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The Plan Espiritual de Aztlán (English: "Spiritual Plan of Aztlán") is a manifesto advocating Chicano nationalism and self-determination for Mexican Americans. It was adopted by the First National Chicano Liberation Youth Conference, a March 1969 convention hosted by Rodolfo Gonzales's Crusade for Justice in Denvermarker, Coloradomarker.

Background

The Chicano Movement was one of many movements of the late 1960s and 1970s, like the Black nationalism movement of the United States or the Black Consciousness Movement of South Africa, in which people of color in white-ruled societies adopted the ideas of nationalist liberation movements that had successfully overthrown colonial regimes in Africa and Asia.

In an area of the United States that had been purchased from Mexico by the United States after the Mexican-American War, where Mexican American history was neglected in education, and where discrimination against and segregation of Mexican Americans was common, the idea of a program of decolonization had special resonance for young Mexican American activists, who called themselves "Chicanos" as a mark of pride. The reconfiguration of the mythic idea of Aztlán was an important part of this movement, and El Plan Espiritual de Aztlán was an extension of that idea.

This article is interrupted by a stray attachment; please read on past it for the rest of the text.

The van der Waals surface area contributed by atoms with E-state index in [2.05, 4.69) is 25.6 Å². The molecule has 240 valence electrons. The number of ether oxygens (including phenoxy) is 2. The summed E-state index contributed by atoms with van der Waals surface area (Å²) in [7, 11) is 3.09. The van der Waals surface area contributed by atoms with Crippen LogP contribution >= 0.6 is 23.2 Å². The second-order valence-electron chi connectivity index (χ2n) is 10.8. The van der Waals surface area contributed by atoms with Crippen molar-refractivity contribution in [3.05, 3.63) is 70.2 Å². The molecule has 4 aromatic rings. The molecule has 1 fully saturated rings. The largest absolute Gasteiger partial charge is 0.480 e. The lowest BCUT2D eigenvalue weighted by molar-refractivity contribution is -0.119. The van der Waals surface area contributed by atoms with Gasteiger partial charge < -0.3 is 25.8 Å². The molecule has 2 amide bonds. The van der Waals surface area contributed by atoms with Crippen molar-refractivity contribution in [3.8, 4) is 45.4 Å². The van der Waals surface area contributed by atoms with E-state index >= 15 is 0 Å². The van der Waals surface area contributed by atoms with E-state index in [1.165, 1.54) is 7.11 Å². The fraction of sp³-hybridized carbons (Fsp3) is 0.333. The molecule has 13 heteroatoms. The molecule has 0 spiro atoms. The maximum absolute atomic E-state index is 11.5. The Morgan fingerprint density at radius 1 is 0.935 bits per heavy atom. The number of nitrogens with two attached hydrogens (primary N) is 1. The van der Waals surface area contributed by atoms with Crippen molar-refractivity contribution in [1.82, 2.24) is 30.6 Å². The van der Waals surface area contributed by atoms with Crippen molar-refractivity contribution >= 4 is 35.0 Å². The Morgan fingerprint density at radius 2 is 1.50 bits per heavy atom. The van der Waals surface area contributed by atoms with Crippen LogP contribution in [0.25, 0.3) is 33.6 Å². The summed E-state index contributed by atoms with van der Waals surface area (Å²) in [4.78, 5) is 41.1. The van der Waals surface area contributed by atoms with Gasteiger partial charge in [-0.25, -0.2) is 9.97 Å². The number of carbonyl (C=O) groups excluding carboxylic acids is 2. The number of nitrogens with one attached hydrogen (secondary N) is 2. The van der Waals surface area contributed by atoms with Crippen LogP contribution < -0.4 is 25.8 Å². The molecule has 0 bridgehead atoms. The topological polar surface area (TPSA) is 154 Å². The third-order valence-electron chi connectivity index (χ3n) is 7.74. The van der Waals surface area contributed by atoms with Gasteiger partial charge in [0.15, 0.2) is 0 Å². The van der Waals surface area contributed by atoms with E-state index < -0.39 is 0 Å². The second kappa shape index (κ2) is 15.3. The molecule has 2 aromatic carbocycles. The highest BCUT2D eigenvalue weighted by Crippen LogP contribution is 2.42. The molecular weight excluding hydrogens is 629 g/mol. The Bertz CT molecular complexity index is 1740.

Origin and adoption

During the conference, a young poet named Alurista, born in Mexicomarker but raised in San Diegomarker, took the stage. To a captive audience, he read the words,
In the spirit of a new people that is conscious not only of its proud historical heritage but also of the brutal "gringo" invasion of our territories, we, the Chicano inhabitants and civilizers of the northern land of Aztlan from whence came our forefathers, reclaiming the land of their birth and consecrating the determination of our people of the sun, declare that the call of our blood is our power, our responsibility, and our inevitable destiny.


The poem, El Plan Espiritual de Aztlán, became the title of the manifesto, and the poem became its preamble. Alurista went on to become the "poet laureate of Aztlán".

Criticism

El Plan Espiritual de Aztlán contains several controversial statements which have led some commentators to criticize MEChA, a Chicano student group that sprang from the Chicano Movement, as a racist and separatist organization. However, MEChA is not an organization that takes the same stance across-the-board on issues and statements in its founding documents. After all, El Plan de Santa Bárbara is in fact the true founding document of the group. El Plan Espiritual de Aztlán and El Plan de Santa Bárbara are manifestos that should be taken in historical context.

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